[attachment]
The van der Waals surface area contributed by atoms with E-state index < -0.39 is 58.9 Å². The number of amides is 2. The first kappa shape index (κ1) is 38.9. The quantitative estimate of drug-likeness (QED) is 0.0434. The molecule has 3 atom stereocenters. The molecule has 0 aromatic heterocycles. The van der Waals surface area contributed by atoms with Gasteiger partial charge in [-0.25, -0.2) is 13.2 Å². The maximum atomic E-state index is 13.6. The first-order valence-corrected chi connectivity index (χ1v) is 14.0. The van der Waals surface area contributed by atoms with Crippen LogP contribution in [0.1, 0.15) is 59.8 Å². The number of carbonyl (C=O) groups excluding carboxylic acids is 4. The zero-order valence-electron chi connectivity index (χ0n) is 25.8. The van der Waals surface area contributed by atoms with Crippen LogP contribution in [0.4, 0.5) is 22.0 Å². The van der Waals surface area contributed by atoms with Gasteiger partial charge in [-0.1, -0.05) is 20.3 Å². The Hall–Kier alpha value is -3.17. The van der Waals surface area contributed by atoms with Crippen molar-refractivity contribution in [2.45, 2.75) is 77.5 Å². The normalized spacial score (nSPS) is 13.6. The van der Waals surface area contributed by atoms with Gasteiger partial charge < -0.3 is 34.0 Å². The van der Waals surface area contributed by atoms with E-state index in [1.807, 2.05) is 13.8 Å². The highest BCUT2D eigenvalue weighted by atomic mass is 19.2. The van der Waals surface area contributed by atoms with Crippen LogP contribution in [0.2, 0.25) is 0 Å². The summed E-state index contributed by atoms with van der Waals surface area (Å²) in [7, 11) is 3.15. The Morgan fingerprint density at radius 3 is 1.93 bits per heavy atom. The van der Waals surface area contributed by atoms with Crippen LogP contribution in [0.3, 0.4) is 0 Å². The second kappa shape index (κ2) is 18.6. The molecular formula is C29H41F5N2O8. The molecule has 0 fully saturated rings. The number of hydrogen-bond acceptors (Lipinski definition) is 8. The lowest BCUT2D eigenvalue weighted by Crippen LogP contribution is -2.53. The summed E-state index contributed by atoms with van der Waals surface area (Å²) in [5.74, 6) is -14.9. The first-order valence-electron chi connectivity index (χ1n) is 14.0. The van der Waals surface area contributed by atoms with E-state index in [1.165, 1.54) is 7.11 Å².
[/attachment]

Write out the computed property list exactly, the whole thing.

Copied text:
The van der Waals surface area contributed by atoms with E-state index < -0.39 is 58.9 Å². The number of amides is 2. The first kappa shape index (κ1) is 38.9. The quantitative estimate of drug-likeness (QED) is 0.0434. The molecule has 3 atom stereocenters. The molecule has 0 aromatic heterocycles. The van der Waals surface area contributed by atoms with Gasteiger partial charge in [-0.25, -0.2) is 13.2 Å². The maximum atomic E-state index is 13.6. The first-order valence-corrected chi connectivity index (χ1v) is 14.0. The van der Waals surface area contributed by atoms with Crippen LogP contribution in [0.1, 0.15) is 59.8 Å². The number of carbonyl (C=O) groups excluding carboxylic acids is 4. The zero-order valence-electron chi connectivity index (χ0n) is 25.8. The van der Waals surface area contributed by atoms with Crippen LogP contribution in [0.4, 0.5) is 22.0 Å². The van der Waals surface area contributed by atoms with Gasteiger partial charge in [-0.1, -0.05) is 20.3 Å². The Hall–Kier alpha value is -3.17. The van der Waals surface area contributed by atoms with Crippen molar-refractivity contribution in [2.45, 2.75) is 77.5 Å². The normalized spacial score (nSPS) is 13.6. The van der Waals surface area contributed by atoms with Gasteiger partial charge < -0.3 is 34.0 Å². The van der Waals surface area contributed by atoms with E-state index in [1.807, 2.05) is 13.8 Å². The highest BCUT2D eigenvalue weighted by atomic mass is 19.2. The van der Waals surface area contributed by atoms with Crippen LogP contribution in [0.2, 0.25) is 0 Å². The summed E-state index contributed by atoms with van der Waals surface area (Å²) in [7, 11) is 3.15. The Morgan fingerprint density at radius 3 is 1.93 bits per heavy atom. The van der Waals surface area contributed by atoms with Crippen LogP contribution in [0.3, 0.4) is 0 Å². The second kappa shape index (κ2) is 18.6. The molecular formula is C29H41F5N2O8. The molecule has 0 fully saturated rings. The number of hydrogen-bond acceptors (Lipinski definition) is 8. The lowest BCUT2D eigenvalue weighted by Crippen LogP contribution is -2.53. The summed E-state index contributed by atoms with van der Waals surface area (Å²) in [5.74, 6) is -14.9. The first-order valence-electron chi connectivity index (χ1n) is 14.0. The van der Waals surface area contributed by atoms with E-state index in [1.165, 1.54) is 7.11 Å².